Faculty

 

Staff

 

Students

 

Other. Please describe.     

 

 

7b)  Please provide the name of the chair(s) of the committee for the 2009-2010 academic year, and indicate which stakeholder group the chair(s) represents.

 

 

 

Name       

 

Position

Chair 1    

 

 

Chair 2

 

 

Chair 3

 

 

 

8b)  To whom does the committee report?
[  ]  President/Chancellor
[  ]  Vice President/Vice Chancellor
[  ]  Other:  

 

9b)  Please indicate the key issues/programs that the committee has addressed or implemented since August 2009. For each issue addressed, please indicate and describe progress made.
“Moderate” progress indicates that issues were discussed thoroughly and projects are in the early stages of planning. “Significant” progress indicates that new policies or programs were implemented, or are in the final stages of planning and approval.

 

 

 

Addressed  

 

Progress 

 

Description

Academics

Examples: minor, major and concentration programs, curricular additions, research projects

 

[  ]

 

 

 

Administration

Examples: procurement policies, institution-wide sustainability policy, sustainability-related staff positions

 

[  ]

 

 

Climate

Examples: draft climate action plan, greenhouse gas emissions inventory

 

[  ]

 

 

Endowment

Examples: proxy voting guidelines, investment advisory committees

 

[  ]

 

 

Energy

Examples: conservation/behavioral change programs, retrofits and efficiency improvements

 

[  ]

 

 

Food

Examples: policies to increase purchase of local/sustainably produced foods, implementing campus gardens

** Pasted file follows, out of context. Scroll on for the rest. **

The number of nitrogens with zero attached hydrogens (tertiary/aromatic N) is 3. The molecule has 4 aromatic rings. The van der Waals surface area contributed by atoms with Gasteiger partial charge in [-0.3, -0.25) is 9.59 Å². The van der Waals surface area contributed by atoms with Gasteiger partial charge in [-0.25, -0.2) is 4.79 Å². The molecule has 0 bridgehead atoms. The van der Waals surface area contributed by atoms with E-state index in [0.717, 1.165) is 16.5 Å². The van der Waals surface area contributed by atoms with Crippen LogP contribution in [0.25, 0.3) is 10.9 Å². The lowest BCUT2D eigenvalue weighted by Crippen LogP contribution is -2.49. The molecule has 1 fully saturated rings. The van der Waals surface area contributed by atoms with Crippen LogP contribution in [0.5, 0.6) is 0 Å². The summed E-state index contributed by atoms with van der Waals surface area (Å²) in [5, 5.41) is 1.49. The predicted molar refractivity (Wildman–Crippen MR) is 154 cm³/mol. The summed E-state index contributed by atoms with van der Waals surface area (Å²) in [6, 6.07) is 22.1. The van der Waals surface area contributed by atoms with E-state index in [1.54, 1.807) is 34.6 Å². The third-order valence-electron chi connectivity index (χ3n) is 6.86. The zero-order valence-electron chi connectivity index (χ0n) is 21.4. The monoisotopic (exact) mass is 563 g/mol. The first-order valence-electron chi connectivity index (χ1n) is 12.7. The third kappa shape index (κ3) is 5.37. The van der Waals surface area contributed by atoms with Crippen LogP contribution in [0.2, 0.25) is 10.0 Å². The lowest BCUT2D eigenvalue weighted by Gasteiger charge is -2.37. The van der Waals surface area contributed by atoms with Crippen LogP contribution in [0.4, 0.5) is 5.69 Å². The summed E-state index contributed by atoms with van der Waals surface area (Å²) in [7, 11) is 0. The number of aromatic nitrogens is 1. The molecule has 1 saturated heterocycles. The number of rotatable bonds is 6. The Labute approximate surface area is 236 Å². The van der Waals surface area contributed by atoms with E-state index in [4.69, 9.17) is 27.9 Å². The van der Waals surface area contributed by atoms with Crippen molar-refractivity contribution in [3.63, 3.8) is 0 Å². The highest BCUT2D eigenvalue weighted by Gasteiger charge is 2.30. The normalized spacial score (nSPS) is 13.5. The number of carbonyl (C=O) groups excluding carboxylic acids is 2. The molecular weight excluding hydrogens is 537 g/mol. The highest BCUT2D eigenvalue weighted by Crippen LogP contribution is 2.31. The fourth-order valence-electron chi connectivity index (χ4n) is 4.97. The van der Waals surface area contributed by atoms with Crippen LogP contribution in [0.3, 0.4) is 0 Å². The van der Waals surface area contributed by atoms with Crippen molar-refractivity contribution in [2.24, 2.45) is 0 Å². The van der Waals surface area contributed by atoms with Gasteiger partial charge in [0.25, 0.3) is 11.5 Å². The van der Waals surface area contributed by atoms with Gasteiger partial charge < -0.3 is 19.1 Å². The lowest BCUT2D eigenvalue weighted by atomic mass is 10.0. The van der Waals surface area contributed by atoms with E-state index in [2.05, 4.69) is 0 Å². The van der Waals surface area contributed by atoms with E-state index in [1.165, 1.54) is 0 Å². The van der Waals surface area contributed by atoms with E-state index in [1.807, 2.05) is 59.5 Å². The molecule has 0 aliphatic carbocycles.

[  ]

 

 

Green Building

Examples: design or construction policy

 

[  ]

 

 

Student Involvement

Examples:  speaker series, peer-to-peer residential sustainability education programs, student guide to sustainable living on campus

 

[  ]

 

 

Transportation

Examples: incentives for use of environmentally-preferable commuting options, campus fleet improvements, connecting students with public transit     

 

[  ]

 

 

Waste Reduction

Examples: recycling, composting, reducing consumption

 

[  ]

 

 

Water

Examples: water conservation, reducing campus pollution, bottled water campaigns

 

[  ]

 

 

Other

 

[  ]

 

 

 

Committee III

 

5c)  Please provide the name of the committee and note the number of meetings held since August 2009.

 

Committee name:

Number of meetings:

 

6c)  Please provide the number of stakeholder representatives on the committee.

When providing the data on each stakeholder group, you should provide the total number across all subcommittees (you do not need to numerate individual tallies for subcommittees).

 

 

 

Number of representatives

Administrators

 

Faculty

 

Staff

 

Students

 

Other. Please describe.     

 

 

7c)  Please provide the name of the chair(s) of the committee for the 2009-2010 academic year, and indicate which stakeholder group the chair(s) represents.

 

 

 

Name      

 

Position

Chair 1    

 

 

Chair 2

 

 

Chair 3

 

 

 

8c)  To whom does the committee report?
[  ]  President/Chancellor
[  ]  Vice President/Vice Chancellor
[  ]  Other: 

 

9c)  Please indicate the key issues/programs that the committee has addressed or implemented since August 2009. For each issue addressed, please indicate and describe progress made.
“Moderate” progress indicates that issues were discussed thoroughly and projects are in the early stages of planning. “Significant” progress indicates that new policies or programs were implemented, or are in the final stages of planning and approval.

 

 

 

Addressed  

 

Progress  

 

Description

Academics

Examples: minor, major and concentration programs, curricular additions, research projects